Monday, August 10, 2015

Living Out of Your Pantry

August is Rally Time in the Black Hills.

Not just any rally, though. During the past couple weeks the Black Hills of South Dakota has been the site of the biggest, baddest, rowdiest, noisiest rally of all: The 75th Sturgis Motorcycle Rally.

And why do they come? Well, here's one reason:

And here's another:

But this is the biggest reason:

Photo Credit: South Dakota Tourism

 There's nothing like spending a week or two hangin' with people who speak your language!

No one is saying the "M" word yet, but attendance estimates are well over the record of 700,000. I wouldn't be surprised if the final count is at least one million attendees.

(To put that in perspective, the population of the entire Black Hills area is about 150,000. That means that during a normal rally week our population quadruples - this year has been crazy!)

Great for the bikers! But what about the rest of us?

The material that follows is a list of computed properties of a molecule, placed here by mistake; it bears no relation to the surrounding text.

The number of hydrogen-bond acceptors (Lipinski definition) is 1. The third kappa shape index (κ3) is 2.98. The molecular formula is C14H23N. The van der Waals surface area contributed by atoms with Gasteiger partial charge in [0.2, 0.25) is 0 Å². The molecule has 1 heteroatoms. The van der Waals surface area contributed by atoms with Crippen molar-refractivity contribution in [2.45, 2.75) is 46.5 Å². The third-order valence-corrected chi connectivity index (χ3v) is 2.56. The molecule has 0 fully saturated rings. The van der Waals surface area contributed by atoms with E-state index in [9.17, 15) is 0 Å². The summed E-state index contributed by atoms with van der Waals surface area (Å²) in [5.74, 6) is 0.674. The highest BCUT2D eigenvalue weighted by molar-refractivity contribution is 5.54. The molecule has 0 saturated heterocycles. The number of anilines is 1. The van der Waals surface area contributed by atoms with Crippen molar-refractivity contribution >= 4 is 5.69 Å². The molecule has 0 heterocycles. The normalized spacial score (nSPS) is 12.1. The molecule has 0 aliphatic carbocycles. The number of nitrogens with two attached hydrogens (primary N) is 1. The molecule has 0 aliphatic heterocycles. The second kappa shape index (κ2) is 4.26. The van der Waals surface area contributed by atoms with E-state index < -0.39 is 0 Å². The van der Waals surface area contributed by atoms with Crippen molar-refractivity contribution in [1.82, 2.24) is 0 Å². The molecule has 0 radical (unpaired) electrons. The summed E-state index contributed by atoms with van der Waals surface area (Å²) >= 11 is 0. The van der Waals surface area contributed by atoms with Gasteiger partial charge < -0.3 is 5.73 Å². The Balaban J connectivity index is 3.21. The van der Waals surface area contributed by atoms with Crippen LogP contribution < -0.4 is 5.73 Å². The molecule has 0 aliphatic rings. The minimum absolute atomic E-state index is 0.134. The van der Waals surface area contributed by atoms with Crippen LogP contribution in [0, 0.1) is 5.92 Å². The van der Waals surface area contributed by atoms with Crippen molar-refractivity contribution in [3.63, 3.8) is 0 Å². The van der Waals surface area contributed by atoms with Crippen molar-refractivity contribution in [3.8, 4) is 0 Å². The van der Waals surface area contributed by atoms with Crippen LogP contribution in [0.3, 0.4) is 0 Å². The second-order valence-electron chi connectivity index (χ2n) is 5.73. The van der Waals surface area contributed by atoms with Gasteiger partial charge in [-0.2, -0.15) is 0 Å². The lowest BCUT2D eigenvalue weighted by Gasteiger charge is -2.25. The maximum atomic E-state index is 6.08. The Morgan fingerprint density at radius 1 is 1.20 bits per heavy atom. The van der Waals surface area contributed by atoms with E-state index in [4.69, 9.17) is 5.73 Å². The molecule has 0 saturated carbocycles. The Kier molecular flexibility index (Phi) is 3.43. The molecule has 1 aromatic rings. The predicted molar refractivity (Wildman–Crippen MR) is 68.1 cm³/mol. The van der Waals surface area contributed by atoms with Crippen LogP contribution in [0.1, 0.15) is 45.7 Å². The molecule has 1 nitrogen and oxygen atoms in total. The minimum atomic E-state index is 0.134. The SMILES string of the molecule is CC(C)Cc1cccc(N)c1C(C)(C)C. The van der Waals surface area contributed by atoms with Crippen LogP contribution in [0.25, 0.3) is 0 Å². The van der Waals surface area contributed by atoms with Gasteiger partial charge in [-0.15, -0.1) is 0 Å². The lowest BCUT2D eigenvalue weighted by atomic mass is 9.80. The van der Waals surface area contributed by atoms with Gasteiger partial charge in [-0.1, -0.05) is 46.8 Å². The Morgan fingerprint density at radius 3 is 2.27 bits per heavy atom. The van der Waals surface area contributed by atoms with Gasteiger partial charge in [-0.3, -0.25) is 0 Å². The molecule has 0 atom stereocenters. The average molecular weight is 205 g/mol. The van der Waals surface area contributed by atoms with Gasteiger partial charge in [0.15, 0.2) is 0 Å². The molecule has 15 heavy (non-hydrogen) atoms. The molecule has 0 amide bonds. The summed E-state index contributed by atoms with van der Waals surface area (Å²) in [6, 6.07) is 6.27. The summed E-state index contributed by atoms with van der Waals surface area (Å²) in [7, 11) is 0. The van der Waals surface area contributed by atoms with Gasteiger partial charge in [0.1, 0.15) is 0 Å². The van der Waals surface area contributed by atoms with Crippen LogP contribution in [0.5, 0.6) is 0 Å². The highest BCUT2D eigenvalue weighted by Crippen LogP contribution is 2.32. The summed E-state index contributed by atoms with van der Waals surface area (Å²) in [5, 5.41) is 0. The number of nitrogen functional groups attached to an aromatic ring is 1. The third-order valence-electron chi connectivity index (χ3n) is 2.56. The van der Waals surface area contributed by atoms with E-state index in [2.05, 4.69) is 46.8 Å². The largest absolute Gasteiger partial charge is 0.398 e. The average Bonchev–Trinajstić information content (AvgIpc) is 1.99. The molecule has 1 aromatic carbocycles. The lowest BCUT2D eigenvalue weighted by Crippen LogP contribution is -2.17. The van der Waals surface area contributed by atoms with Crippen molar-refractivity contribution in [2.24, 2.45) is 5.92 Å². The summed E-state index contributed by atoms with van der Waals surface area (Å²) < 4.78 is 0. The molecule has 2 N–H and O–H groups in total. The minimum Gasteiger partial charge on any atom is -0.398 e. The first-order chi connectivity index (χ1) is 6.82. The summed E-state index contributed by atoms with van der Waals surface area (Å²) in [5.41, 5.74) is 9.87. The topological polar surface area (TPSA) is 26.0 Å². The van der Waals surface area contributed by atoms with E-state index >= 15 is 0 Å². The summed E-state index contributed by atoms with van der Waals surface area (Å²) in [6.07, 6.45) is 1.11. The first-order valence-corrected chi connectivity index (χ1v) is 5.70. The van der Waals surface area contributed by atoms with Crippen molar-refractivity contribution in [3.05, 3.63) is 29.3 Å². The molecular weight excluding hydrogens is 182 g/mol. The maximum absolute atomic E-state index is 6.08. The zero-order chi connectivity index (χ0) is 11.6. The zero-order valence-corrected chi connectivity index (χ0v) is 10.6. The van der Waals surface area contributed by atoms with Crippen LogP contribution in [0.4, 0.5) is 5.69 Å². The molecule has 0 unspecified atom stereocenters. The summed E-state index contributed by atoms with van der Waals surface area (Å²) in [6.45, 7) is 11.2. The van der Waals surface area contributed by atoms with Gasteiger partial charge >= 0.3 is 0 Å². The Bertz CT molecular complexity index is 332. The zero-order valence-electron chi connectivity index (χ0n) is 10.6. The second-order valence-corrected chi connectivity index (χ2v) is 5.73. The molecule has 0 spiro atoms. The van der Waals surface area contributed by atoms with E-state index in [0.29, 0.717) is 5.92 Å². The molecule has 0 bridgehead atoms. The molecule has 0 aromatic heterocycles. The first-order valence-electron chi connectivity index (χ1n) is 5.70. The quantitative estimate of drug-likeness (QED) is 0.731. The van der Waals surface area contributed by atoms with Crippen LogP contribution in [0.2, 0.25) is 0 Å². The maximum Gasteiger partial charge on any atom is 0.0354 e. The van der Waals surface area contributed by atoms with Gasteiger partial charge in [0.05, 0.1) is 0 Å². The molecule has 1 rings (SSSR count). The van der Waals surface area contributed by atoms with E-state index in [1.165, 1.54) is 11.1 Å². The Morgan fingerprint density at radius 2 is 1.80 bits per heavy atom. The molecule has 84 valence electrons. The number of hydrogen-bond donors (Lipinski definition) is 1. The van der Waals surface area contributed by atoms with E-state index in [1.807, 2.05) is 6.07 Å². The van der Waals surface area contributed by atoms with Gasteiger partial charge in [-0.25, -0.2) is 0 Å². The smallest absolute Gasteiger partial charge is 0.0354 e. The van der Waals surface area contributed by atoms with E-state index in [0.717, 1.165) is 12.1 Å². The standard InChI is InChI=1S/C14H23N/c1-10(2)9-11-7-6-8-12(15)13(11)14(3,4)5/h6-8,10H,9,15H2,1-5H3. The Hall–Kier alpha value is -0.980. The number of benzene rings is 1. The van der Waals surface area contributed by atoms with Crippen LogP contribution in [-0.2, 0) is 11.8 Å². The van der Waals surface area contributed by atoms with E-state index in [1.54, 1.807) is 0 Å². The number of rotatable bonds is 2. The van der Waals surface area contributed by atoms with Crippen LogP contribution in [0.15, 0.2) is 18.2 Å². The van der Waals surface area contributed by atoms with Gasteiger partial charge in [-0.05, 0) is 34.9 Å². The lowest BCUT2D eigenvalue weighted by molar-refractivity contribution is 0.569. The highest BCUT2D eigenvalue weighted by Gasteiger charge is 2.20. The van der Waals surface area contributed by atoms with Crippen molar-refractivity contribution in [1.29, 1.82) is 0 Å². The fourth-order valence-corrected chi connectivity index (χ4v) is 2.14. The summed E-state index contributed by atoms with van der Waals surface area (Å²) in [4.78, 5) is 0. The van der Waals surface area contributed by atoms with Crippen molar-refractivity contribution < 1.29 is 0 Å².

Many people (including several of our friends) rent their houses to attendees and leave town. The rest of us just hunker down for the duration.

After all, with that many bikers descending on our area, the streets are almost too congested to go anywhere!

This is when I use my pantry!

We've talked about pantries here in the Cafe before. They're great for saving money - you can stock up when items are on sale; they're also wonderful when the local food bank has a special need; and they're the best when you can't get to the grocery store for an extended period for some reason.

Usually those reasons are natural disasters like blizzards or hurricanes. But around here, it's the first week of August :)

So the week before the rally was scheduled to start, I did a quick inventory of the pantry and made a list. I stocked up on all the basics: chicken (we already had beef), canned and frozen vegetables, tomato sauce, flour, sugar, butter, milk, bread, etc.